The Pantone® Matching System is a proprietary color matching system developed by Pantone, LLC. The idea is that Pantone® or PMS colors can be accurately reproduced by any printer, anywhere in the world by using strictly defined combinations of Pantone’s 13 pigments (as well as black). Most people become familiar with Pantone® colors through the color decks, or swatch booklets that many designers and printers use. These decks provide a calibrated color swatch with the PMS color name (usually defined with PMS and a number) as well as the specific formula that makes up that color. Generally PMS colors are defined as coated or uncoated. A coated PMS color is meant to represent the color applied on a glossy substrate, while uncoated is a matte finish. There can be a significant difference in how these two versions of the same color appear.

 

Pantone® colors are most often used in branding situations where the very specific color makes up a large part of the company’s identity. For example, the yellow of McDonald’s arches (PMS 123) or the red of Target’s circle (PMS 186 C). One of the most famous uses of a Pantone color to create branding is Tiffany, who worked with Pantone to create and trademark their robin blue (PMS 1837 – the year Tiffany was founded). Tiffany blue is a proprietary color that isn’t even found in Pantone guides and cannot be used by other companies. You don’t have to be a huge corporation or develop an all new color to be specific about your branding and colors though. Many companies of all sizes use specific colors for their logos and branding, and these companies are sticklers for consistency. This is where PMS colors can come into play for your customers’ label printing.

Spot Colors vs. Process Colors

Most colors are printed with multiple runs of four-color (CMYK) ink, or four-color process printing. There are some Pantone® colors that can be printed using standard four-color printing. However, the vast majority of these colors cannot accurately be recreated with CMYK pigments. This is where spot colors come into play. A spot color is any color generated by an ink (pure or mixed) that is printed using a single run. With spot colors, additional inks are added to the printing process to guarantee a color match.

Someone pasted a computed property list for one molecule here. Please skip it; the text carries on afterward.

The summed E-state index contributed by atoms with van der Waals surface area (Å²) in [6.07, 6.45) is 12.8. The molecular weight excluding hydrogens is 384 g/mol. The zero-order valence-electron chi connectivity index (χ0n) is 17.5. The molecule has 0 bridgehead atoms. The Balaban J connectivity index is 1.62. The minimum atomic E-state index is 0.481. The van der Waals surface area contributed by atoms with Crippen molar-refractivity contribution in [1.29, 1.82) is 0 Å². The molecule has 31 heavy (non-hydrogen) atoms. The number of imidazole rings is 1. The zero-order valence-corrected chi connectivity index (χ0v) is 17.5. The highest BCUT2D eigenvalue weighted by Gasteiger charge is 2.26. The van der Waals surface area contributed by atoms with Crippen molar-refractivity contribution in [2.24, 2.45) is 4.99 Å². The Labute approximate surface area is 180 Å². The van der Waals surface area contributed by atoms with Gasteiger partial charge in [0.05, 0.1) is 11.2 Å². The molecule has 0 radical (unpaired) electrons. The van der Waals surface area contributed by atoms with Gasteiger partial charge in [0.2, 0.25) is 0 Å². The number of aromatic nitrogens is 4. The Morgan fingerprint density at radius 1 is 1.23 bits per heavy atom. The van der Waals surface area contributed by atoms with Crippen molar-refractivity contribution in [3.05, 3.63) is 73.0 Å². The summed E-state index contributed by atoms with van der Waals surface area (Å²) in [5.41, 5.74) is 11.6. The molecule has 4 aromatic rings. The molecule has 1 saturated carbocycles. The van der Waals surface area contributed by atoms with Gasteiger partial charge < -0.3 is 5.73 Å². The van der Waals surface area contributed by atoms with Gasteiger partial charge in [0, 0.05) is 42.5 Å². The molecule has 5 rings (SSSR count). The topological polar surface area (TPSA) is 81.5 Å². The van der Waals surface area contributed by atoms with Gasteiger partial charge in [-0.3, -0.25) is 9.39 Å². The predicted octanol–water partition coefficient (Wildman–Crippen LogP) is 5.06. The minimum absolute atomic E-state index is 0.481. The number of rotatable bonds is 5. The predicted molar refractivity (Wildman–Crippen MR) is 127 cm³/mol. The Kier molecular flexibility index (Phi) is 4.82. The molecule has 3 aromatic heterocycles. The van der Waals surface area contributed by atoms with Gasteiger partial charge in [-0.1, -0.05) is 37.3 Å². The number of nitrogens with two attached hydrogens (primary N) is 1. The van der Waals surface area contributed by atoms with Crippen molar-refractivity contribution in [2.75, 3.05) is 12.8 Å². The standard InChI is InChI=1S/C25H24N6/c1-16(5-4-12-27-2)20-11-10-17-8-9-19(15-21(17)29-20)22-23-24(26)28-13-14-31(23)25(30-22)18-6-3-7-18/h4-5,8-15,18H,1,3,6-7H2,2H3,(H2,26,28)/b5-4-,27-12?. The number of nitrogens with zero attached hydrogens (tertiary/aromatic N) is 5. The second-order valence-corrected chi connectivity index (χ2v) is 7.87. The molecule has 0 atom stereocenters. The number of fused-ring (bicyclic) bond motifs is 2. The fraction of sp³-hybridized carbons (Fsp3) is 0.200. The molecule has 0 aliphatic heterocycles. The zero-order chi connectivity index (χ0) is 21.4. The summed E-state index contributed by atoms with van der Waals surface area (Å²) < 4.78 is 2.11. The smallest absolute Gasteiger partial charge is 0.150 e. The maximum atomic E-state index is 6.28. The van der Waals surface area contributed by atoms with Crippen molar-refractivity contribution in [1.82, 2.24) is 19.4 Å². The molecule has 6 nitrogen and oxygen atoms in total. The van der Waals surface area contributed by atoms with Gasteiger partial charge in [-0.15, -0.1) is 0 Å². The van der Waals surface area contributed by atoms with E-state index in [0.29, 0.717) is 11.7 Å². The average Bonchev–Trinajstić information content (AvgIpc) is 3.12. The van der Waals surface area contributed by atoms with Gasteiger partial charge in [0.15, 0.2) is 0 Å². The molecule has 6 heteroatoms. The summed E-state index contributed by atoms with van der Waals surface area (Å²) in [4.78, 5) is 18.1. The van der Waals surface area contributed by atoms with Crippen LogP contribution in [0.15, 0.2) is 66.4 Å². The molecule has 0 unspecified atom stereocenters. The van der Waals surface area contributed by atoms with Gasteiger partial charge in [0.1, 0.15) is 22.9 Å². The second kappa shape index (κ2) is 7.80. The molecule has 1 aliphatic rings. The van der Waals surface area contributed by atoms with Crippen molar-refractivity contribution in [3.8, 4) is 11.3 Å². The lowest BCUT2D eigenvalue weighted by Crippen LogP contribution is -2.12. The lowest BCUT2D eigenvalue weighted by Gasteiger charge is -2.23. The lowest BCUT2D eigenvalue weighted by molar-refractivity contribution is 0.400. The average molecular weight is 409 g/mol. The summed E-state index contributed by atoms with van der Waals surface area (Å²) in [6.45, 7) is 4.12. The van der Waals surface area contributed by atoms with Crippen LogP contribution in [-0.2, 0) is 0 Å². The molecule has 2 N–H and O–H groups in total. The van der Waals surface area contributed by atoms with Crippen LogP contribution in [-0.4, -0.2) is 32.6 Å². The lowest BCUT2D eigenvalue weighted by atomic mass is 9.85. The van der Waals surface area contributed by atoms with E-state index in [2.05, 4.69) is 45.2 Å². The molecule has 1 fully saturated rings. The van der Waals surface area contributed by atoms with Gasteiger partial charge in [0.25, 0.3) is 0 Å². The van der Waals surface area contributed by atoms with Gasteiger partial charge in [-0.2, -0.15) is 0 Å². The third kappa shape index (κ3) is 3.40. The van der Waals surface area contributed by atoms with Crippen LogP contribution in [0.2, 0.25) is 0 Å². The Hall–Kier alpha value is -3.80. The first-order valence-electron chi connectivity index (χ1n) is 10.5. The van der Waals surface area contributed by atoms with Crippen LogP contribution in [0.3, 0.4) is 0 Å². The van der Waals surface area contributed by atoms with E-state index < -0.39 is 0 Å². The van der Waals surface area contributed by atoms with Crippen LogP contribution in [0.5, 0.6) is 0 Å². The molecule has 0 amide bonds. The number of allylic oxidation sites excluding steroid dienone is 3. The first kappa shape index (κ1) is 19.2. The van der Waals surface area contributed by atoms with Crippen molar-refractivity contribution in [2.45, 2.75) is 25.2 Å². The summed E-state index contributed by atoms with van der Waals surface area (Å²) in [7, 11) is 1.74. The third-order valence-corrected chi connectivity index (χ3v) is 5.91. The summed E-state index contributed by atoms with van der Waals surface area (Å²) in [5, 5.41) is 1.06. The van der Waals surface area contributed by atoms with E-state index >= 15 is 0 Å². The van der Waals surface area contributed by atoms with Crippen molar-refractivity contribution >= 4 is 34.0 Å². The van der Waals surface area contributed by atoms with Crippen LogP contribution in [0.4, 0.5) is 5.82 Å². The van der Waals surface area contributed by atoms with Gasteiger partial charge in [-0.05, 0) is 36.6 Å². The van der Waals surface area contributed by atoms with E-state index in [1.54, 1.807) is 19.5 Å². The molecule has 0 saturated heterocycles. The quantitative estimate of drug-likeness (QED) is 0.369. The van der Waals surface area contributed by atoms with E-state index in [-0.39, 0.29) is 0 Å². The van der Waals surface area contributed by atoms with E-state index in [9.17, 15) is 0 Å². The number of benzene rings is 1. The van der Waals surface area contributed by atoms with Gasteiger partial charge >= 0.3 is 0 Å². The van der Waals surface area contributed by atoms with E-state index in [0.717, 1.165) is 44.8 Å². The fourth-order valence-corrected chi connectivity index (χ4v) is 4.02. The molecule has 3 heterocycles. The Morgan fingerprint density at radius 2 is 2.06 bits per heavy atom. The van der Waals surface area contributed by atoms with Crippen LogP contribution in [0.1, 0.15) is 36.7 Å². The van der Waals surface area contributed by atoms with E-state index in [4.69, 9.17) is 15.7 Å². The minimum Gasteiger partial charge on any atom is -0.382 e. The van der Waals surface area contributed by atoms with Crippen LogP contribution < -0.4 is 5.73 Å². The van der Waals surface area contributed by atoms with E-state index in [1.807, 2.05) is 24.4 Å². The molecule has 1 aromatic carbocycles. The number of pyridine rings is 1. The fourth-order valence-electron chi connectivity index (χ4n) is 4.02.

How Your Colors Are Created in Print

Now that we have a basic idea of the color environments, let’s look at how colors are created when printing your customer’s labels. There are significant differences in how colors are printed, depending on the type of press that is used.

Flexographic Label Printing

In traditional four-color printing, colors are created by combining Cyan, Magenta, Yellow and Black (CMYK) pigments in varying amounts. With flexographic printing, this is done using flexible plates that must be created prior to printing. Each plate transfers one of the colors, layering the colors to create the final print. With plate-based printing, it is also possible to add additional spot colors such as Pantone inks. Overall, flexographic printing creates very clear, solid colors and exceptional print quality. And when spot colors are used, it is possible to exactly match colors.